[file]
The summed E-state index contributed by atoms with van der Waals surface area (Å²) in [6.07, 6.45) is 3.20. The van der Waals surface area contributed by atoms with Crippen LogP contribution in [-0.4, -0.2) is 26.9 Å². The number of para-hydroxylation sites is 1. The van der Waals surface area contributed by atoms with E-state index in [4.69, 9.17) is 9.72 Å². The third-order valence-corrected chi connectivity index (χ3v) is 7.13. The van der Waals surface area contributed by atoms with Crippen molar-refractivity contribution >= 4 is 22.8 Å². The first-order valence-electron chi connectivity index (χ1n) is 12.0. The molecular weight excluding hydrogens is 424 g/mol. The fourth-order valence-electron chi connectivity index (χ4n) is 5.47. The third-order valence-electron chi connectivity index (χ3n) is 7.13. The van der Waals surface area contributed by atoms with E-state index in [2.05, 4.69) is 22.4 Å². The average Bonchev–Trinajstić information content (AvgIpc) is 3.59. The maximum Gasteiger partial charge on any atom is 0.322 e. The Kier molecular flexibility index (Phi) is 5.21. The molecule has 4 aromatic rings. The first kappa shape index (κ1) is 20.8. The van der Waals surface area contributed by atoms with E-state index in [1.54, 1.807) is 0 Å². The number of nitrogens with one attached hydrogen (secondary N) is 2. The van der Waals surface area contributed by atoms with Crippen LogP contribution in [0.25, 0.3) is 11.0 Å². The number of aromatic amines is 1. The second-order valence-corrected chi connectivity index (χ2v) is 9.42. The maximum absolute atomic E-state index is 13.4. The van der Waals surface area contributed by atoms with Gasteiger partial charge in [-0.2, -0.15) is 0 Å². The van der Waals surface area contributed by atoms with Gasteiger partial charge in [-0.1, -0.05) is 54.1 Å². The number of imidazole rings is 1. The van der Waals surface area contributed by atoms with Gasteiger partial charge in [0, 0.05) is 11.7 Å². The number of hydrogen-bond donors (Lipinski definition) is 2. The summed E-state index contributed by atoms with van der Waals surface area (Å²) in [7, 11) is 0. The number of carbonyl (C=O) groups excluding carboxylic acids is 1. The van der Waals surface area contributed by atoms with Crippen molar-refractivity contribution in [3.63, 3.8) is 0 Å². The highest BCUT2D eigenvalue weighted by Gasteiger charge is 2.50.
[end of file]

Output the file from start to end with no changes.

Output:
The summed E-state index contributed by atoms with van der Waals surface area (Å²) in [6.07, 6.45) is 3.20. The van der Waals surface area contributed by atoms with Crippen LogP contribution in [-0.4, -0.2) is 26.9 Å². The number of para-hydroxylation sites is 1. The van der Waals surface area contributed by atoms with E-state index in [4.69, 9.17) is 9.72 Å². The third-order valence-corrected chi connectivity index (χ3v) is 7.13. The van der Waals surface area contributed by atoms with Crippen molar-refractivity contribution >= 4 is 22.8 Å². The first-order valence-electron chi connectivity index (χ1n) is 12.0. The molecular weight excluding hydrogens is 424 g/mol. The fourth-order valence-electron chi connectivity index (χ4n) is 5.47. The third-order valence-electron chi connectivity index (χ3n) is 7.13. The van der Waals surface area contributed by atoms with E-state index in [2.05, 4.69) is 22.4 Å². The average Bonchev–Trinajstić information content (AvgIpc) is 3.59. The maximum Gasteiger partial charge on any atom is 0.322 e. The Kier molecular flexibility index (Phi) is 5.21. The molecule has 4 aromatic rings. The first kappa shape index (κ1) is 20.8. The van der Waals surface area contributed by atoms with E-state index in [1.54, 1.807) is 0 Å². The number of nitrogens with one attached hydrogen (secondary N) is 2. The van der Waals surface area contributed by atoms with Crippen LogP contribution in [0.25, 0.3) is 11.0 Å². The number of aromatic amines is 1. The second-order valence-corrected chi connectivity index (χ2v) is 9.42. The maximum absolute atomic E-state index is 13.4. The van der Waals surface area contributed by atoms with Gasteiger partial charge in [-0.2, -0.15) is 0 Å². The van der Waals surface area contributed by atoms with Gasteiger partial charge in [-0.1, -0.05) is 54.1 Å². The number of imidazole rings is 1. The van der Waals surface area contributed by atoms with Gasteiger partial charge in [0, 0.05) is 11.7 Å². The number of hydrogen-bond donors (Lipinski definition) is 2. The summed E-state index contributed by atoms with van der Waals surface area (Å²) in [7, 11) is 0. The number of carbonyl (C=O) groups excluding carboxylic acids is 1. The van der Waals surface area contributed by atoms with Crippen molar-refractivity contribution in [3.63, 3.8) is 0 Å². The highest BCUT2D eigenvalue weighted by Gasteiger charge is 2.50.